CDC: 4 Things Could Prevent 200,000 Deaths Yearly

blood pressure cuffAt least 200,000 Americans under age 75 die needlessly each year from heart disease and stroke that could have been prevented by doing four important things: quitting smoking, reducing cholesterol, controlling blood pressure and taking a daily low-dose aspirin if a doctor approves.

The findings are from a new report by the Centers for Disease Control and Prevention that also points out that more than half of these avoidable deaths are occurring among those under 65.

“These findings are really striking. We’re talking about hundreds of thousands of deaths that don’t have to happen,” CDC Director Tom Frieden, M.D., told reporters Tuesday.

The one bright spot in the CDC report is that the number of preventable deaths has declined about 25 percent in people aged 65 to 74 years over the past decade – possibly because they have access to Medicare, Frieden suggested.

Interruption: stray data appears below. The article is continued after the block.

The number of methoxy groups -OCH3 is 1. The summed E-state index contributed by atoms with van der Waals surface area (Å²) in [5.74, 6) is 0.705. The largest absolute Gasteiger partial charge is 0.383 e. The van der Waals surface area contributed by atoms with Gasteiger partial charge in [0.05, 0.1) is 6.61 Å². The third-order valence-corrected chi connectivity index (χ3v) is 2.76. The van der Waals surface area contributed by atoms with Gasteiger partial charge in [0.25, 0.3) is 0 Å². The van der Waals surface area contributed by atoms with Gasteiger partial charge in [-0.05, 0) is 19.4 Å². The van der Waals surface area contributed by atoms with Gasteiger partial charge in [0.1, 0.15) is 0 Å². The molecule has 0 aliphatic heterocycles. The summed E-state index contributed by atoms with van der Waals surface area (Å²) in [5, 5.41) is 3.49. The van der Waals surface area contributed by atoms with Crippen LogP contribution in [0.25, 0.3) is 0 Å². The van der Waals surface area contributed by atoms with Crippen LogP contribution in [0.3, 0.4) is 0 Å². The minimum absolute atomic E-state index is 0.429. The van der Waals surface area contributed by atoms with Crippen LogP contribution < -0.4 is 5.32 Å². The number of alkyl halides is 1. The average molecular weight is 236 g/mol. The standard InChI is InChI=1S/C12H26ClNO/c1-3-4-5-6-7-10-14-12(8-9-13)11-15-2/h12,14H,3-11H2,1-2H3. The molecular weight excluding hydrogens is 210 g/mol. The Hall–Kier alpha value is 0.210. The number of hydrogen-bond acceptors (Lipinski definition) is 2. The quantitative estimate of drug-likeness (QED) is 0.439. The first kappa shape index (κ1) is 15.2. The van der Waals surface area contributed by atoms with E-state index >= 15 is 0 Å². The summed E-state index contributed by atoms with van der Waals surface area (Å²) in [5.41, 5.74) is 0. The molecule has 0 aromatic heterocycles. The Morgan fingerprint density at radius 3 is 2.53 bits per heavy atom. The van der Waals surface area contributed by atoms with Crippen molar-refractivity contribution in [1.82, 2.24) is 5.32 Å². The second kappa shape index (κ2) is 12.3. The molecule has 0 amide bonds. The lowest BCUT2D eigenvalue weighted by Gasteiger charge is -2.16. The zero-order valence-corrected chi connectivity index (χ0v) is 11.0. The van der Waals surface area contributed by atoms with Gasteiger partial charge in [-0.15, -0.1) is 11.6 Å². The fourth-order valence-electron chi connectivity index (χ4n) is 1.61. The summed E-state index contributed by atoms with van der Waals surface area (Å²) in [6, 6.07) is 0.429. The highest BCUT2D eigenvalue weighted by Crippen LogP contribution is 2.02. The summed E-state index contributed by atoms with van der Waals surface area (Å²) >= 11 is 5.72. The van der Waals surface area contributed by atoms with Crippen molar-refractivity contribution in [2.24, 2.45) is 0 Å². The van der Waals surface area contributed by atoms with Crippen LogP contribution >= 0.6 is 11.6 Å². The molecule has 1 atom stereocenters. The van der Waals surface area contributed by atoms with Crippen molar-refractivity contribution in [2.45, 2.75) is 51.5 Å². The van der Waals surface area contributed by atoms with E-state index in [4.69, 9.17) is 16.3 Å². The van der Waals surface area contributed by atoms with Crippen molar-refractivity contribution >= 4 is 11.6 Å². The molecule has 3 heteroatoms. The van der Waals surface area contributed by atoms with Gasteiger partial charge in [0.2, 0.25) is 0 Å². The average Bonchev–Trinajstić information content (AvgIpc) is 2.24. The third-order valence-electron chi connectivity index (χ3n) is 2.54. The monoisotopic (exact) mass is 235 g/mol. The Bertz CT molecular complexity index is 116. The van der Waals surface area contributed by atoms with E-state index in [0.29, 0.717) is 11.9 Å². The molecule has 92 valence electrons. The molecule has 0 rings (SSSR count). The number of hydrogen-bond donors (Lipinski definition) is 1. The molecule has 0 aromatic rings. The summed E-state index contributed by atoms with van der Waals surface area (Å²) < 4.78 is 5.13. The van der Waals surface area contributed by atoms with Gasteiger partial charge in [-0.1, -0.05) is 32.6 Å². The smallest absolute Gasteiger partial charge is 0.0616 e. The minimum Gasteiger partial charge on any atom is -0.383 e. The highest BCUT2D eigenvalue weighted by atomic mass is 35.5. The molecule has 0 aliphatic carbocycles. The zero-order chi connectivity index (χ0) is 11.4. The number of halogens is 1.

Unfortunately, the rate has remained unchanged in people under age 65. In addition, men are more than twice as likely as women – and blacks twice as likely as whites – to die from preventable heart disease and stroke, according to data gathered from 2001 to 2010.

The states with the highest avoidable death rates were located primarily in the South, including the District of Columbia, Mississippi, Oklahoma, Tennessee, and Louisiana – areas, the study’s authors noted, that have less access to health insurance coverage, as well as to simple things that boost health like bike lanes and workplace wellness programs.

The study, published Tuesday in the CDC’s Morbidity and Mortality Weekly Report, found that heart disease and stroke kills about 800,000 Americans each year, or one in three deaths. Heart disease is the number one cause of death, and stroke is number four.

Inadequate exercise, a high-sodium diet, and excessive alcohol use also increased the risk of cardiovascular disease, the study authors wrote.

Frieden also noted in a press conference that America’s death rate from cardiovascular disease doesn’t stack up well compared with other nations. Our rate is “about 50 percent higher than many similar countries around the world,” he said.

Photo: Jasleen Kaur via flickr

 

Also of Interest

 

See the AARP home page for deals, savings tips, trivia and more